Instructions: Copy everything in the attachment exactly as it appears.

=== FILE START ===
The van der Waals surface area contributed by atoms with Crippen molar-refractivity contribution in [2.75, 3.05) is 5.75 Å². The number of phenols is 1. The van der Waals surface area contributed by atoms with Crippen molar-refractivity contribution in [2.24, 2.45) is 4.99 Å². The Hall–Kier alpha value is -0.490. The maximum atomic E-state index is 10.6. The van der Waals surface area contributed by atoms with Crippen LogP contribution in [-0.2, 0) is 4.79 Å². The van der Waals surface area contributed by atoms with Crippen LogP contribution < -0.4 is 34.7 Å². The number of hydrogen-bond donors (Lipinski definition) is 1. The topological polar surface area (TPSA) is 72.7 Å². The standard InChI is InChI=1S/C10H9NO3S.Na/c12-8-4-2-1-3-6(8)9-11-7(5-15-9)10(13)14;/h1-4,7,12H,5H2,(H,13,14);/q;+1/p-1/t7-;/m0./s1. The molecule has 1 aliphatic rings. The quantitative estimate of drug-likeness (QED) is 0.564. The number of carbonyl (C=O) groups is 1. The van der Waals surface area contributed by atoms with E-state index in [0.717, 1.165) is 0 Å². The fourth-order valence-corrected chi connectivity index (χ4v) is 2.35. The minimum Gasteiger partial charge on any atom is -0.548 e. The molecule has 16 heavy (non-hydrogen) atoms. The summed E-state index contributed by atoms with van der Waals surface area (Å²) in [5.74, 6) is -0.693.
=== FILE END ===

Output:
The van der Waals surface area contributed by atoms with Crippen molar-refractivity contribution in [2.75, 3.05) is 5.75 Å². The number of phenols is 1. The van der Waals surface area contributed by atoms with Crippen molar-refractivity contribution in [2.24, 2.45) is 4.99 Å². The Hall–Kier alpha value is -0.490. The maximum atomic E-state index is 10.6. The van der Waals surface area contributed by atoms with Crippen LogP contribution in [-0.2, 0) is 4.79 Å². The van der Waals surface area contributed by atoms with Crippen LogP contribution < -0.4 is 34.7 Å². The number of hydrogen-bond donors (Lipinski definition) is 1. The topological polar surface area (TPSA) is 72.7 Å². The standard InChI is InChI=1S/C10H9NO3S.Na/c12-8-4-2-1-3-6(8)9-11-7(5-15-9)10(13)14;/h1-4,7,12H,5H2,(H,13,14);/q;+1/p-1/t7-;/m0./s1. The molecule has 1 aliphatic rings. The quantitative estimate of drug-likeness (QED) is 0.564. The number of carbonyl (C=O) groups is 1. The van der Waals surface area contributed by atoms with E-state index in [0.717, 1.165) is 0 Å². The fourth-order valence-corrected chi connectivity index (χ4v) is 2.35. The minimum Gasteiger partial charge on any atom is -0.548 e. The molecule has 16 heavy (non-hydrogen) atoms. The summed E-state index contributed by atoms with van der Waals surface area (Å²) in [5.74, 6) is -0.693.